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The Manchester Terrier Shop

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Manchester Terrier Breed Summary

Energetic, Devoted, Keen and Alert

Manchester Terriers are often referred to as the Gentleman's Terrier though were originally bred to rat and for hare coursing. Nowadays however, they are very agile and perform well both in the show ring and in the field, in events such as fly ball!

In terms of their personalities, they are very friendly and devoted to their hoomans. They are also a very high energy breed with a high prey drive. Unfortunately, they are a less popular breed nowadays, and anyone wanting to share a home with one of these guys would need to register their interest with a breeder.

Fun Fact: Jack Black was a Manchester Terrier famous in London as a rat catcher around the mid 1800s and became known as the Royal Rat Catcher

Kennel Club Group Terrier
Lifespan 14 - 16 Years
Height (at the withers) Males 14in - 16in, Females 13in - 15in
Weight Males and Females 12lb - 22lb
Coat Coats are Smooth, Short and Close to the Skin. It's also very Glossy and Firm to the Touch
Color Jet black with striking tan markings on head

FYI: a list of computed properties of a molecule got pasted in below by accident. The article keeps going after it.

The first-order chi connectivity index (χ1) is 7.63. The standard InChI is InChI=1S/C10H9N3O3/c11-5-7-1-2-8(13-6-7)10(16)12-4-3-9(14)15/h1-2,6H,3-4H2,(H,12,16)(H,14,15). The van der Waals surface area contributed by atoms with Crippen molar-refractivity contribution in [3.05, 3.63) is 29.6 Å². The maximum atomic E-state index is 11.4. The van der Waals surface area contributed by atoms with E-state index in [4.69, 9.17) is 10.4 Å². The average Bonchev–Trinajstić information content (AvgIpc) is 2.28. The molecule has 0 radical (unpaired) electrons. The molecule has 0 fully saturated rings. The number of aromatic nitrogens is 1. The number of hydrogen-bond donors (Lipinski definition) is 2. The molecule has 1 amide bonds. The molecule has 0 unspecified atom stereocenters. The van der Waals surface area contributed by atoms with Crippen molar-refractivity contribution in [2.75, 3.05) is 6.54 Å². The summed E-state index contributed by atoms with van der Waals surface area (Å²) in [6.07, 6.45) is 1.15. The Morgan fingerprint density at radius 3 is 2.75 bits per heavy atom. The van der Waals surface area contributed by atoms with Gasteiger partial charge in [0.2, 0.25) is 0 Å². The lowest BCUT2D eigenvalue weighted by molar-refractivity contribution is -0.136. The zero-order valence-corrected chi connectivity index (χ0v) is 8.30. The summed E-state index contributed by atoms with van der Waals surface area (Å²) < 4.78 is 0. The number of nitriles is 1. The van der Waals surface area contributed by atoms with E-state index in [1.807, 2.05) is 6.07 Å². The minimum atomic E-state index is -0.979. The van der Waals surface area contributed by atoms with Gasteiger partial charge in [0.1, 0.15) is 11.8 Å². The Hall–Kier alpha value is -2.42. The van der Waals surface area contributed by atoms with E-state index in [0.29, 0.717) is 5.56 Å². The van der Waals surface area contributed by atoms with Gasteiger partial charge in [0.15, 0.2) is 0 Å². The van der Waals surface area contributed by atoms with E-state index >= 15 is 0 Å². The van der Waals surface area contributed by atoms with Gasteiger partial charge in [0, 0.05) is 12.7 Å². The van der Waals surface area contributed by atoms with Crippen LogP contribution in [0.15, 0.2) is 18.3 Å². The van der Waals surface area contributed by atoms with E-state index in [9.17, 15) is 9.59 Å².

Eye color Brown
Common health issues Von Willebrand’s Disease (vWD), Impacted anal glands which can lead to infections, Pattern baldness, Legg-Calve-Perthes disease, Renal failure - often seen in the older dog
Other Names Manchesters

These dogs are well-known for their high-spirited and bouncy energy! They are also very loyal pooches and once trained and socialized correctly, they make a very well-mannered breed. Because of all the energy they have, they need lots mental and physical stimulation to stop them getting bored, as well as lots of exercise and walks. For this reason, they are better suited to a family that already lead an active lifestyle, that they can easily slot into! Additionally, they make fantastic watchdogs due to their high alertness. One thing to watch out for with these guys is that they are prone to developing separation anxiety if left alone for too long. For this reason they need someone to be around most of the day.

Long before Manchester was famous for a soccer teams, it was a center of England’s booming textile trade. Local mill workers of the mid-1800s had two favorite sports: hunting rabbits with small hounds, and the revolting pastime of rat killing (turning a terrier loose in a rat pit and betting on the results). Breeders worked toward a two-in-one dog to excel at both. They crossed a popular ratter called the Black and Tan Terrier with Whippets; the result was a distinct Manchester type of terrier.

Up until 1959, the Standard Manchester and the Toy Manchester were registered as separate breeds, although interbreeding was permitted. Since then, the two breeds have combined to form one breed, the Manchester Terrier, with two varieties: the Toy and Standard. However, the AKC has grouped the two varieties separately. The Standard Manchester belongs to the Terrier Group while the Toy belongs to the Toy Group.